The infrastructure bill that Biden proposed, which has been the subject of negotiations cutting it deeper and deeper, has $100 billion to expand broadband access across the country. West Virginia's Republican Governor Jim Justice has said he welcomes the spending in his state. As he said about the bill, "I have more wishes and hopes than I have concerns." Other Republicans in West Virginia support the bill, too. Once again, the desire to improve the lives of West Virginians is bipartisan. 

This could go on. Manchin made promises about education. The Biden's proposal, the American Jobs Plan, has $100 billion for construction and upgrades to public schools. Manchin made promises about better health care and better care for veterans, also specifically in there. And considering the water issues in his state, you'd think Manchin might welcome the spending on clean drinking water.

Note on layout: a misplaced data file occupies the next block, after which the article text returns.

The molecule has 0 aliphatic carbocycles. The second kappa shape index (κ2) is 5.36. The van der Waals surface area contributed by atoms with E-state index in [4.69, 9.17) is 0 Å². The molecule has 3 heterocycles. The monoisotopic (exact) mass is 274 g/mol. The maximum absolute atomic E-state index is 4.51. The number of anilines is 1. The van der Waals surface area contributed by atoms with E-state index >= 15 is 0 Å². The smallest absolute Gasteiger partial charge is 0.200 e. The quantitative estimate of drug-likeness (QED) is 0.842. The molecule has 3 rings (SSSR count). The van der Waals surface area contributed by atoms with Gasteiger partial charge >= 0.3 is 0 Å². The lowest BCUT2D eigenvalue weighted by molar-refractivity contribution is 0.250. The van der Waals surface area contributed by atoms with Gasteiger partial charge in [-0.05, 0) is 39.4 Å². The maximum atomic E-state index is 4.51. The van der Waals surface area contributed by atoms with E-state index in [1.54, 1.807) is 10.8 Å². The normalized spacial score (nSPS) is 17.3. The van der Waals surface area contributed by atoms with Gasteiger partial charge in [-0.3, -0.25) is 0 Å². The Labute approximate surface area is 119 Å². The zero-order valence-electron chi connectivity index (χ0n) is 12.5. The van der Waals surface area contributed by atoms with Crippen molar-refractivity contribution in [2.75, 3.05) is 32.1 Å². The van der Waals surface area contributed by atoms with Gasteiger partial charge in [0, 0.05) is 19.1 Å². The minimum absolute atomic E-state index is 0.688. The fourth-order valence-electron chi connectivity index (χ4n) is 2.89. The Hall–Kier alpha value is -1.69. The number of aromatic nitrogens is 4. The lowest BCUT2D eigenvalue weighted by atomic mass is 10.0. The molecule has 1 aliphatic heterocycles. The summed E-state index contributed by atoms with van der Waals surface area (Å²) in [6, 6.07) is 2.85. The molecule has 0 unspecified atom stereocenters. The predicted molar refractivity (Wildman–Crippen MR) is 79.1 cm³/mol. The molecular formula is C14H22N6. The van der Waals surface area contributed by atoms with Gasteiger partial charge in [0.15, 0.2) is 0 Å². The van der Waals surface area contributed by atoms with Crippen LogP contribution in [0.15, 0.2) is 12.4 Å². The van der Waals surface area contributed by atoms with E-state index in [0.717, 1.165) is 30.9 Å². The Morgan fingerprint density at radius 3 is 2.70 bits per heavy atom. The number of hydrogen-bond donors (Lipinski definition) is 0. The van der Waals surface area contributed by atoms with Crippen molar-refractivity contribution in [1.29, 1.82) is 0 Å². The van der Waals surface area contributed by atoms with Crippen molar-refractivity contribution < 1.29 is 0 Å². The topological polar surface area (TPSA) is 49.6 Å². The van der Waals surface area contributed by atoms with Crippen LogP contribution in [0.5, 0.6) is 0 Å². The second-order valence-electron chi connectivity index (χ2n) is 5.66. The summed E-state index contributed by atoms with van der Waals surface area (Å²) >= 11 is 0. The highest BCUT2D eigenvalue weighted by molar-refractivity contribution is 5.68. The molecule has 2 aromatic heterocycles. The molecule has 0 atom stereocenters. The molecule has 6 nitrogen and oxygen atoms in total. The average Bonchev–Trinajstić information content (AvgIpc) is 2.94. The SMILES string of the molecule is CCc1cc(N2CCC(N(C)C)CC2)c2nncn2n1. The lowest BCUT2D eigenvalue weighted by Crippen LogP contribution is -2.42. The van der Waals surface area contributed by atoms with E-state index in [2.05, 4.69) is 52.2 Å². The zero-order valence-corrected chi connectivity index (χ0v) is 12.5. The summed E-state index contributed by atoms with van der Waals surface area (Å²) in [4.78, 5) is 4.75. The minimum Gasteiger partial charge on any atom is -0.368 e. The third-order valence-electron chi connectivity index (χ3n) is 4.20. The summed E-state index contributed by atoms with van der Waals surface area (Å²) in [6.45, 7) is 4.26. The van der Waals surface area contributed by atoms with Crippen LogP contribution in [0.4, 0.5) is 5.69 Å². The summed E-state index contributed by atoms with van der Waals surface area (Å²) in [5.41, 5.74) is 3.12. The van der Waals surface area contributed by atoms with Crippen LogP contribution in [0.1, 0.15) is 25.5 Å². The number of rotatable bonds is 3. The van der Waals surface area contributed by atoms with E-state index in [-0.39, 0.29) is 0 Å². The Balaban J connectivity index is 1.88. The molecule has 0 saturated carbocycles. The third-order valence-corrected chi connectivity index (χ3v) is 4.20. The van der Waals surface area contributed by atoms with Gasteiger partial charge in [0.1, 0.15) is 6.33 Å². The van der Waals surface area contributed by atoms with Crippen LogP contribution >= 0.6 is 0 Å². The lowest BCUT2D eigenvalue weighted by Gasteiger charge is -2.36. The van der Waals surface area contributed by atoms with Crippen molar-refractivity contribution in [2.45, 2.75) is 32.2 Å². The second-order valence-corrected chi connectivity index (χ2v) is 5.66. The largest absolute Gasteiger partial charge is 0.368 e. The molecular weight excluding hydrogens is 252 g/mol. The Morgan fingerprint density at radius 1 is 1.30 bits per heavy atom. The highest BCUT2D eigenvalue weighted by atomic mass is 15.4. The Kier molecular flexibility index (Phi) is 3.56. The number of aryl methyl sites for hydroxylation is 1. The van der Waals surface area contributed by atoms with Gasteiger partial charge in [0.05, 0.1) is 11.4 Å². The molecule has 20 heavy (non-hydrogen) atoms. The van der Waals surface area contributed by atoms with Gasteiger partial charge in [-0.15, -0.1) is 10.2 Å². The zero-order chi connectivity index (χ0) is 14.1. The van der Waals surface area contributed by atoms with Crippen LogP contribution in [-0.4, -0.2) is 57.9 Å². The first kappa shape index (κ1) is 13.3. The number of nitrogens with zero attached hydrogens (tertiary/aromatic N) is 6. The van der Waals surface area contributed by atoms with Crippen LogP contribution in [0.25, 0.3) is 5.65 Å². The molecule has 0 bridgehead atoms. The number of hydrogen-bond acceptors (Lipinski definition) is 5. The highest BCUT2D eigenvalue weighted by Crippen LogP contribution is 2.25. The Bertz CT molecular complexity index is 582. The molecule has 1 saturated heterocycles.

None of these are controversial. All of them have bipartisan support beyond the Senate. 

And we could do the same thing for Kyrsten Sinema. She's taken down most of her campaign website, but Archive.org is forever. Although, it's perhaps poignantly symbolic that the "Priorities" page now says "Not Found." But, her website once said, "She’s worked across the aisle to help family farmers, supported expanding rural broadband, and fought to protect community health centers that are so vital to rural Arizona." Sinema's a bit different from Manchin because she emphasized, time and again, that she would "reach across the aisle" to "get things done."